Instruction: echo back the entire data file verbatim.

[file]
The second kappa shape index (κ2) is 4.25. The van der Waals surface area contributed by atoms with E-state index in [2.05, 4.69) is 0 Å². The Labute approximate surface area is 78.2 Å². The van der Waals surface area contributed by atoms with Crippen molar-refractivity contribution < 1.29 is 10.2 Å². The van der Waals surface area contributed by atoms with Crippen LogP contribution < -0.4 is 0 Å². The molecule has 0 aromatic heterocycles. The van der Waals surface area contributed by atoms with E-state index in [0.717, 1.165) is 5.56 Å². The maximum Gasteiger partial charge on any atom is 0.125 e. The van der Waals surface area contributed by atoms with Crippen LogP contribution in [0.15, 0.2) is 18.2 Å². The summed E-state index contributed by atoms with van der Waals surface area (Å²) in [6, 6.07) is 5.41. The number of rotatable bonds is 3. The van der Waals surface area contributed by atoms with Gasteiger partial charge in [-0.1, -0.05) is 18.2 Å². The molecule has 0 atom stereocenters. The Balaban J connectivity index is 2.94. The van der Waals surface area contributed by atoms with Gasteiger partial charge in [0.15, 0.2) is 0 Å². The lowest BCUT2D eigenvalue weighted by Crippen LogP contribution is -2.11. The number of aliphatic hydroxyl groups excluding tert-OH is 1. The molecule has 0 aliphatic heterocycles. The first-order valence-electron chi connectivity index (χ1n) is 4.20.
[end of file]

The second kappa shape index (κ2) is 4.25. The van der Waals surface area contributed by atoms with E-state index in [2.05, 4.69) is 0 Å². The Labute approximate surface area is 78.2 Å². The van der Waals surface area contributed by atoms with Crippen molar-refractivity contribution < 1.29 is 10.2 Å². The van der Waals surface area contributed by atoms with Crippen LogP contribution < -0.4 is 0 Å². The molecule has 0 aromatic heterocycles. The van der Waals surface area contributed by atoms with E-state index in [0.717, 1.165) is 5.56 Å². The maximum Gasteiger partial charge on any atom is 0.125 e. The van der Waals surface area contributed by atoms with Crippen LogP contribution in [0.15, 0.2) is 18.2 Å². The summed E-state index contributed by atoms with van der Waals surface area (Å²) in [6, 6.07) is 5.41. The number of rotatable bonds is 3. The van der Waals surface area contributed by atoms with Gasteiger partial charge in [-0.1, -0.05) is 18.2 Å². The molecule has 0 atom stereocenters. The Balaban J connectivity index is 2.94. The van der Waals surface area contributed by atoms with Gasteiger partial charge in [0.15, 0.2) is 0 Å². The lowest BCUT2D eigenvalue weighted by Crippen LogP contribution is -2.11. The number of aliphatic hydroxyl groups excluding tert-OH is 1. The molecule has 0 aliphatic heterocycles. The first-order valence-electron chi connectivity index (χ1n) is 4.20.